Review: The Girl in Cabin 10 by Ruth WareThe Visitors by Catherine Burns
Published by Legends Press on October 3rd 2017
Format: Hardcover
Genres: Mystery
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two-half-stars

'Once you start Catherine Burns's dark, disturbing, and enthralling debut novel, it's hard to stop. The Visitors is bizarrely unsettling, yet compulsively readable.' Iain Reid, Internationally Bestselling Author of I'm Thinking of Ending Things

Marion Zetland lives with her domineering older brother, John in a decaying Georgian townhouse on the edge of a northern seaside resort. A timid spinster in her fifties who still sleeps with teddy bears, Marion does her best to shut out the shocking secret that John keeps in the cellar.

Until, suddenly, John has a heart attack and Marion is forced to go down to the cellar herself and face the gruesome truth that her brother has kept hidden.

As questions are asked and secrets unravel, maybe John isn't the only one with a dark side.

Do you ever read so many books that you occasionally forget who you have and haven’t read? For instance, has someone ever suggested a book to you, and you thought “That author sounds familiar, but maybe I’m just crazy,” and it’s not until you’re about 100 pages into the book that suddenly you realize “Oh. Right. I swore I wasn’t going to read anything else by this author again?” This can’t be just a “me” problem, can it? Oh well, here we are with me reading The Girl in Cabin 10, by Ruth Ware, after it was suggested by a friend. It wasn’t until I was nearly a quarter into the book when I remembered that I previously read In a Dark Dark Wood, also by Ruth Ware, and I decided I was never going to read a book by Ms. Ware again. For good reason.

The Girl in Cabin 10 stars Lauren “Lo” Blacklock, a struggling travel journalist for what sounds like a mid-market travel magazine. She is set to review an exclusive (there are a mere 10 cabins) luxury cruise just shortly after a home invasion leaves her scared and emotionally rattled. While on the cruise she meets colleagues both new and familiar and finds herself wrapped up in a murder mystery involving a mysterious passenger no one can remember seeing.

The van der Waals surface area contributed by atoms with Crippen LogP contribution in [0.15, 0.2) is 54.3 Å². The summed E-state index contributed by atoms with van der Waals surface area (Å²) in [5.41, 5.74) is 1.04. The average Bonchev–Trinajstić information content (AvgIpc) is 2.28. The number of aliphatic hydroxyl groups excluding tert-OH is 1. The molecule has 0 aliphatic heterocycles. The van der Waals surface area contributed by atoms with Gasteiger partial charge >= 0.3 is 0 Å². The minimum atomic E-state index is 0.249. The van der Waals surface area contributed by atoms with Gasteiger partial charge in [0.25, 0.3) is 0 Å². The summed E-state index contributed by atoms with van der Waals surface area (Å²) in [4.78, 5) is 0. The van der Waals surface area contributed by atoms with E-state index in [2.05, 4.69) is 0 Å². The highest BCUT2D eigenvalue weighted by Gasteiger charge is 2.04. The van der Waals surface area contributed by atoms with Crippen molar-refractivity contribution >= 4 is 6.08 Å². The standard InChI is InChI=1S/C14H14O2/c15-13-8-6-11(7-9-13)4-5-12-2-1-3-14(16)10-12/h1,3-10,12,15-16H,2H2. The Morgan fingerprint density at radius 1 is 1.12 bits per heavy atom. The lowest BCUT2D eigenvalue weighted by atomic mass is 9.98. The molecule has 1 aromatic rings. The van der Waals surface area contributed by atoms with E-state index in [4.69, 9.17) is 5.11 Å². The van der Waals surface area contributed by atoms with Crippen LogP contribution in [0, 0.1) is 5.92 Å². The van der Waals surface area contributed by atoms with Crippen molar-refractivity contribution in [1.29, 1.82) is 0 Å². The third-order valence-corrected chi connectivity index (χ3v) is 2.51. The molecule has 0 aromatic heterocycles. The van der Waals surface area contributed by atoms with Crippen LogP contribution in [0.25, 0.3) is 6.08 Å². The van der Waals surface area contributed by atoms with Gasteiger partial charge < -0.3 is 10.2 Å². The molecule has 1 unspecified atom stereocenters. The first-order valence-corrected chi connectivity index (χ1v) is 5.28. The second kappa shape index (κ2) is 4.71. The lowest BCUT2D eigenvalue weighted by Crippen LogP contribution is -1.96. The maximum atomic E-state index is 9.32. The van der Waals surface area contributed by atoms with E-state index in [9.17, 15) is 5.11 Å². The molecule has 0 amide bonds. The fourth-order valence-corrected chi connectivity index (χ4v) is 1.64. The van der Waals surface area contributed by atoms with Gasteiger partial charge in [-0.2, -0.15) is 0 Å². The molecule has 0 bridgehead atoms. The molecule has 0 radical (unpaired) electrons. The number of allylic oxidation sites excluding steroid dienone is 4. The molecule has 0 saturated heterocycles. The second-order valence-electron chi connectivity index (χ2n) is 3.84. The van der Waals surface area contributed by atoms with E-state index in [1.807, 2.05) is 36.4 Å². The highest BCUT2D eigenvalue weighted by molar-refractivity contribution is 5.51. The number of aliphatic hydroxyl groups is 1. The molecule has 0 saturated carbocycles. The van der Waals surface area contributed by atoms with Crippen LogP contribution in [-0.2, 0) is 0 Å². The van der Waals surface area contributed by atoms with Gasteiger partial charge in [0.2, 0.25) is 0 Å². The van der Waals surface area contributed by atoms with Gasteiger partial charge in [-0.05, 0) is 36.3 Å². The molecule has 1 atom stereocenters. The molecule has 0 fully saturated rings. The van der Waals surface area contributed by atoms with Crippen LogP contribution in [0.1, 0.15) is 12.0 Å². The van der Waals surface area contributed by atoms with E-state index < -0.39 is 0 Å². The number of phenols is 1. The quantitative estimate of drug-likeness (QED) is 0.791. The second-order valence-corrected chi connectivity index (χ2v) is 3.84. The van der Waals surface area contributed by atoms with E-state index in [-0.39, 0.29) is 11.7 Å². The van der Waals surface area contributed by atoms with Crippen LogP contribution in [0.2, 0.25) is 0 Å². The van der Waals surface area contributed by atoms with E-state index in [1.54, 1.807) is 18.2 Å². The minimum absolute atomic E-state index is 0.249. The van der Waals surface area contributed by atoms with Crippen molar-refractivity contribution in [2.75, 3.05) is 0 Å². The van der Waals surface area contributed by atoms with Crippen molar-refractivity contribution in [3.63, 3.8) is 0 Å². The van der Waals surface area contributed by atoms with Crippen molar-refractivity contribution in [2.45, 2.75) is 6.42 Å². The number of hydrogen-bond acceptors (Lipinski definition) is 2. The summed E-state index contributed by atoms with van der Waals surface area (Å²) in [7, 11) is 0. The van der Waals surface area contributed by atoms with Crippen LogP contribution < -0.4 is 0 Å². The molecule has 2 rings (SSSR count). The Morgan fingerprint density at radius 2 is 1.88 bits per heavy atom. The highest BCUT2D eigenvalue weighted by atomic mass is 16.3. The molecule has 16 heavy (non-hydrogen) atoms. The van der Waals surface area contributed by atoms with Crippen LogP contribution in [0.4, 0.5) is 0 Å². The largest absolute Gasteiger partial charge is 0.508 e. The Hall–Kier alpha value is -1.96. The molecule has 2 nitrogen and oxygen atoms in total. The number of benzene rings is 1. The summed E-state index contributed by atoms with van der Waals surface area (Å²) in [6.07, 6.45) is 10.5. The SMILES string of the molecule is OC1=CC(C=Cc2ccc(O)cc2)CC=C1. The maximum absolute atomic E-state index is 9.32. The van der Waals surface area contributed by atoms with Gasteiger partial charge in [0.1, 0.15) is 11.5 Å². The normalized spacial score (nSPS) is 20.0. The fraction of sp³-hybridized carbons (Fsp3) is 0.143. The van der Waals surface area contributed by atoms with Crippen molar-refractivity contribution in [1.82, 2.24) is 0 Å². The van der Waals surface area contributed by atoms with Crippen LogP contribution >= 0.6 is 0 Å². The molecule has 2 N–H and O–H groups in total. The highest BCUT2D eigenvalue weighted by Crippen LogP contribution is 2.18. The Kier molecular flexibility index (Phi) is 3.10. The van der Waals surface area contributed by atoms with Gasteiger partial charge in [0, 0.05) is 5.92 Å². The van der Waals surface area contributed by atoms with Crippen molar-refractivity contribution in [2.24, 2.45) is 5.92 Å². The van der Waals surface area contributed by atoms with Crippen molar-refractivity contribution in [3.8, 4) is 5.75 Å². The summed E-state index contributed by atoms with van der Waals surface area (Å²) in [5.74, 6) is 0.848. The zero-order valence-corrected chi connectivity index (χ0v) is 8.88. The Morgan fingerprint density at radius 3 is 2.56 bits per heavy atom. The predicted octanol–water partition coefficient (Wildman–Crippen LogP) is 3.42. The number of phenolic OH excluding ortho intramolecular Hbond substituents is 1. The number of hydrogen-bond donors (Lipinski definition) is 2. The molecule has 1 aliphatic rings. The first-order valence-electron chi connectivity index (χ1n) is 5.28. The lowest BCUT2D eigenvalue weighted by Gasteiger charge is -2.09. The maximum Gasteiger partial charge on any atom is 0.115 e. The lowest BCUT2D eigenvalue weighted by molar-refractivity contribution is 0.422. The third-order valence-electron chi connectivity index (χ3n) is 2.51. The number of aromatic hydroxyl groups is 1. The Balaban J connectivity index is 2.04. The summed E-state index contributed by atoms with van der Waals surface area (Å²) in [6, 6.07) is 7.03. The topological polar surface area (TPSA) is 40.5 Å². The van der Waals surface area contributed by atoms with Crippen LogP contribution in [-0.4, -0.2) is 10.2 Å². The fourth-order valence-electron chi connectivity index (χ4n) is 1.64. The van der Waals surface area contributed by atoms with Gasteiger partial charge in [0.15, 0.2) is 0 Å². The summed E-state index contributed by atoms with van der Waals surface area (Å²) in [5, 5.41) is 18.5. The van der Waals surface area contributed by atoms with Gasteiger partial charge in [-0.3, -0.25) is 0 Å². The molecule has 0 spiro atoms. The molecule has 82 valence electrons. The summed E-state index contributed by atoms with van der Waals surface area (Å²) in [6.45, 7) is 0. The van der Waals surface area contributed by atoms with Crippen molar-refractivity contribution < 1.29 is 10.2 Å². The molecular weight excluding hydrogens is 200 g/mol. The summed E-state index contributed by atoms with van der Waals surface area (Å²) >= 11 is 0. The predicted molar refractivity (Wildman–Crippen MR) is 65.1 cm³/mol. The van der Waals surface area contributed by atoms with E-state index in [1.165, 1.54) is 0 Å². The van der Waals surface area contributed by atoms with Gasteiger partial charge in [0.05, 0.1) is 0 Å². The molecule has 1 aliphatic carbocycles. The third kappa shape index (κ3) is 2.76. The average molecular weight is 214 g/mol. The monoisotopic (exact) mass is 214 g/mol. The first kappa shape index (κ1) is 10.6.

What jarred my memory about Ruth Ware is that the protagonist, Lo, is strikingly similar to the protagonist from In a Dark, Dark Wood. Both women are emotionally unstable, depressed, and unsure of both themselves and their place in the world. Both women have trouble with relationships, both personal and professional and are barely hanging on by a thread. In the first novel, I found the character mildly grating, but sympathetic. Taking a second trip (see, that’s funny because this is about a cruise… nevermind) with a strikingly similar character made for a far more grating experience. Lo is presented in a “her own worst enemy” format, which did little to help me “bond” with her story.

All of that might not be so bad if the mystery itself wasn’t predictable. From the moment Lo awakens to hearing a splash outside her cabin door, the mystery becomes painfully obvious. As Lo stumbles through her own detective work, she plays out like a less competent Jessica Fletcher, not-so-subtly getting herself into more and more trouble. Unfortunately, the book plays straight to genre tropes and when the Big Reveal occurs, it was something I had pieced together early on. It would be forgivable if Lo was a more interesting protagonist, or if anyone on board the ship had been more than a genre stereotype. The only really positive thing I can say is that at least this wasn’t yet another attempt to capture the lightning in the bottle that was Gone, Girl.

I’ve said it before and I’ll say it again: I don’t envy mystery novelists. So many plots and ideas have been explored over the years, it’s really hard to create a compelling story that has readers genuinely perplexed as to where it’s going. I’ve read trite plots that are made very interesting because the characters are something unique and special that we’ve not seen before. Similarly, I’ve stumbled over banal characters because a plot of so very compelling. The Girl in Cabin 10 has none of those things going for it. It feels, throughout, like a crowd-pleaser, something that never tries to step too far outside of the mystery comfort zone, and in the end, it suffers for it.

 


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two-half-stars